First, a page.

Naoise Gale is an autistic confessional poet who writes about mental illness, addiction, sexuality, and grief. Her influences include Olivia Tuck, Phoebe Stuckes, Alejandra Pizarnik and Sophie Robinson. She is inspired by confessional, surreal, and experimental genres of poetry, as well as the art of literary translation. Her debut pamphlet After the Flood Comes the Apologies was published with Nine Pens in October 2021, and she has been featured in poetry magazines such as Opia Lit, Versification and Nightingale and Sparrow. She has also been listed in several competitions including the Creative Future Writers’ Award 2021 and the Fish Poetry Prize 2021. In October 2022 she will start an MA in Creative Writing Poetry at the University of East Anglia.

Preview of the Work


I would like to lock the doors to my
lungs and breathe out all my smoke
in one shadowy breath, I would like

white roses and tramadol to numb
the garrotting, I would like to lie
coffin-ready next to your grave with

my eyes on the sun and nothing
passing above me, I would like
lanugo and ivy to overrun this

wretched body, I would like to press
my hips into one thin pill, illegal-
white, I would like to hold your

hand and say it is okay, okay, okay:
we are all broken keys. 

Apology to My Mother

Every time we fight 
you sweep up the glass, rehang
certificates to prove
I am not mould or dust. 

I hate that you love me as much when I blister as 
when I melt to wax and dark and sad as 
when I am a star scorching the night to ash. 
I hate that last week I hit myself 
over the head 
with a torch and afterwards you
held me like a precious, precious stone.

I hate that I am happy, mostly, and 
cruel. I hate that I nearly Cluedo-ed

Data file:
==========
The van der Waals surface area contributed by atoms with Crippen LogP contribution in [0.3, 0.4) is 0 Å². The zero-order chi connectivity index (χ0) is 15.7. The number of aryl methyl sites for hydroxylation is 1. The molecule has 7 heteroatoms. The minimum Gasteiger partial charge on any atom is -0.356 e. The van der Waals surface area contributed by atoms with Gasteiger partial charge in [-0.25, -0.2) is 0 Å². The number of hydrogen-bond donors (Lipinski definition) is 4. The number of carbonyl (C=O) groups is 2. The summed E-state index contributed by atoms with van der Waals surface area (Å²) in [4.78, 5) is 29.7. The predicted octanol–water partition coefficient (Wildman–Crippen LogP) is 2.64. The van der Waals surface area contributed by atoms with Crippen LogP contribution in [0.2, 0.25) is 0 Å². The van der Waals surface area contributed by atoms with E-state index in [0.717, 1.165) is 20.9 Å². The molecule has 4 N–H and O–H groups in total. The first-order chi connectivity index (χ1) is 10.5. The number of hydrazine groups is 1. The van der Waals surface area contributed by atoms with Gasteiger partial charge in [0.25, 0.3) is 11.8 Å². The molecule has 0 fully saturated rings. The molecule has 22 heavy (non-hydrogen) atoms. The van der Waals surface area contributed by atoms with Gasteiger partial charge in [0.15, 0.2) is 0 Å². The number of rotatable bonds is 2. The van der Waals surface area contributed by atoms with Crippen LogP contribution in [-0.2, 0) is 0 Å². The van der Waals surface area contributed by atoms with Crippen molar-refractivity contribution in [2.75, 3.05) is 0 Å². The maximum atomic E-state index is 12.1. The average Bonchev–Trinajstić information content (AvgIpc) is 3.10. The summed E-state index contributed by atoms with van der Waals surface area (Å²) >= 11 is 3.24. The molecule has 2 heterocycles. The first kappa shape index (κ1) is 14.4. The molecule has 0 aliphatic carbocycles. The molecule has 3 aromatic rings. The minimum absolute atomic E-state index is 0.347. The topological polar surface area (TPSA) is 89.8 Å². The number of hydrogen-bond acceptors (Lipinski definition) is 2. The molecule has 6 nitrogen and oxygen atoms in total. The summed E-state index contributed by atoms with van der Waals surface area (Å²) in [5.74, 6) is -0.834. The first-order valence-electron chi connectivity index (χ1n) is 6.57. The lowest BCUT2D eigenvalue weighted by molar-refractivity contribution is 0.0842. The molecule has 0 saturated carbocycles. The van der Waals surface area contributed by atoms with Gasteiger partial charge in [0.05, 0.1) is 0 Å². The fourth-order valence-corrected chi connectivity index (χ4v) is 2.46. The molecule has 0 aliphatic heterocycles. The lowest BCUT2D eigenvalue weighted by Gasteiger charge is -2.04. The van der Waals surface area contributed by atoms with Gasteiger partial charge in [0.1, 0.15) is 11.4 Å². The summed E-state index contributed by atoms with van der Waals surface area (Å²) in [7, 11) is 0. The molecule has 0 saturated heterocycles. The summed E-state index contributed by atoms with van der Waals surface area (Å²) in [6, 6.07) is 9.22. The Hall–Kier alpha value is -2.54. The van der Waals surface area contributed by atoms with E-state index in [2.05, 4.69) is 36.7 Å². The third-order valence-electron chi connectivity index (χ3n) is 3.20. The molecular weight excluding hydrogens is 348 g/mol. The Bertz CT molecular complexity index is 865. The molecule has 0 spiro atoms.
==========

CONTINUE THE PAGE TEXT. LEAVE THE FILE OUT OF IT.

myself in the bedroom; that when
I punched that sick, seething organ
I was punching something that
once dreamt inside you.

You say I want to be punished
like a Victorian. When things get
loud I cover my ears and think
of death till the sense fuses.
When the concussion-fuzz
fades I kiss my brain at
all its broken corners.

The word odd burns at the
splinter-edge of vision.

Praise for the Author

“IMPLODE EXPLODE is dually a delve into the human psyche and a wider exploration of what we mean to the people around us. Trauma and tenderness are expertly laid bare and Gale’s work is breathless, rooted, transcendent. It carves its own path through the themes we all think we know and shows us the burning issues that lie beneath. Raw seems an understatement when describing a collection that wounds with such excruciating, necessary purpose.”– Laura Jane Round, Black Country-born performance poet and author of ‘The Coveted’ (Cerasus Poetry, 2021). 

“…explores a yearning for peace be it in death, in pills, in order, or in poetry. Gale has a talent for making you feel breathless after every poem. One theme I noticed was knowing, in such an unforgiving world, poetry won’t save you but choosing to write anyway. A brave act reminiscent of Camus’ declaration that there’s an absurd courage in choosing to live and proving that the gifted kid who burned out too quickly can still find joy and self-acceptance. Gale is one poet to keep in mind when you’re looking for your next read.”  –  Meaghan Curley, writer of ‘Vulgar Wisdoms’.

“This first full collection from Naoise Gale is as blisteringly honest, heartbreaking at times, yet life-enhancing as is her debut. Yet here she digs deeper; her poetry fires and fries the synapses, her words lit by the stark fluorescent light of hospital wings and fizzing with the effervescence of pill-popped pharmaceuticals. An astonishingly mature collection from a vital new voice. “ – JP Seabright: Writer, and Assistant Editor, Full House Literary.


Tangerine Dream – Longlisted in the Canterbury Festival’s Poet of the Year 2021

I Like Myself When I’m High – Clandestine Lit Issue 1

One Every Four Days – Longlisted in the Reflex Flash Fiction Competition Summer 2021

Sneak – Re-side Zine Issue 8

Mixed Episode – Honourable Mention in the Magdalena Young Poet’s Prize 2020/2021

Wish – Serotonin

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